Iowa Alumni Magazine | February 2011 | People

Mad About Montana

By Tina Owen
After relocating out West for work, former Cedar Rapids native Lauren Chase jokes that 'Montana has two seasons: winter and road construction.' Still, she admits that her heart stops whenever she crests a ridge and sees a majestic mountain range stretching across the horizon.

What began as a summer internship for Lauren Chase has turned into a full-time appreciation for some of America’s unsung heroes.

As a multimedia outreach specialist for the Montana Stockgrowers Association, Chase*, 10BA, uses words, photographs, audio, and video to help promote the message that America relies on its farmers and ranchers.

“For many people, there’s an amazing disconnect; they have no idea where their food comes from,” she says. “I want to show the hard-working people that put the food on our plates.”

With remote ranches often a nine-hour drive away, Chase travels thousands of miles to obtain material that she posts on the association’s website (www.mtbeef.org), blog, Twitter account, and Facebook page. In addition to chronicling daily life, she delves into topics such as women in ranching, traditional cowboys, and environmental stewardship of the land. Two of her videos have recently won awards from a marketing association and a film festival.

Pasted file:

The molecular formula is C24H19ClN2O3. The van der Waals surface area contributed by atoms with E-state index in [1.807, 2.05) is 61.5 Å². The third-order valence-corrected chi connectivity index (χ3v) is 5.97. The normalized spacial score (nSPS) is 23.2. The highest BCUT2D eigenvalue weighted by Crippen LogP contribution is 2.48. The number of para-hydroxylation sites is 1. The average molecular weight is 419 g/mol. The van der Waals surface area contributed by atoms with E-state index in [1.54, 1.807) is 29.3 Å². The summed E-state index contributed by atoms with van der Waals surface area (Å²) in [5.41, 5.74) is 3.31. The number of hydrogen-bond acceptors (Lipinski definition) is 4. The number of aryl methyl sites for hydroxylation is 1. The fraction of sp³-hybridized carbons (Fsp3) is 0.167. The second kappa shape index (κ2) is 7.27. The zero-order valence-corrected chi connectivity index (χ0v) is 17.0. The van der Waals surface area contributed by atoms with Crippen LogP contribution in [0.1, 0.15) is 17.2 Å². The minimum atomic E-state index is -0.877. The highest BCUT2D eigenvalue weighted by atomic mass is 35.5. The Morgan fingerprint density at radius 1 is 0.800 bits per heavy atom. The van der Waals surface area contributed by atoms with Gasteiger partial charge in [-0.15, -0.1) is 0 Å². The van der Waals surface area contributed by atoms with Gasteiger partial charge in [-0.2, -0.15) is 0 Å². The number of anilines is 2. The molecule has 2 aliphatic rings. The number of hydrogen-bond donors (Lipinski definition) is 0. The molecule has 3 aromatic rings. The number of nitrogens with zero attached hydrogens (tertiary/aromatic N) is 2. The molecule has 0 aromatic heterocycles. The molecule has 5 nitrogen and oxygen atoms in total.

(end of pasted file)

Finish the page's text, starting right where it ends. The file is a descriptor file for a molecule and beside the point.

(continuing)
Before she worked for the association as an intern last year, Chase had never experienced Big Sky Country. Even for this Iowa native, life on the range proved quite a culture shock. At first, Chase didn’t know the difference between a bull and a steer, or why cowboys wear spurs. Now, she’s comfortable enough to ride horses, feed calves, and attend branding day. “

According to stereotypes, people in agriculture are dumb hicks,” she says. “In fact, they’re some of the most intelligent people I’ve ever met. They need to know about business, law, chemistry, botany, genetics, and political science, and they’re always problem-solving.”

As she discovered first-hand, ranchers also offer a warm welcome. “These are the people who feed me and give me a bed for the night when I visit them,” she says. “They even put gas in my truck!”

Eventually, her words and images will appear in coffee-table books celebrating Montana’s people and landscapes. In the meantime, they help attract visitors to the association’s Facebook page, which now boasts almost 2,000 fans.

While it may seem odd to use modern technology to tell the story of such a traditional lifestyle, Chase is grateful for the Internet and online social networks. As this journalism and anthropology graduate notes, “Without Facebook, I wouldn’t have a job!”

Let alone one where she obviously feels so at home, on the range.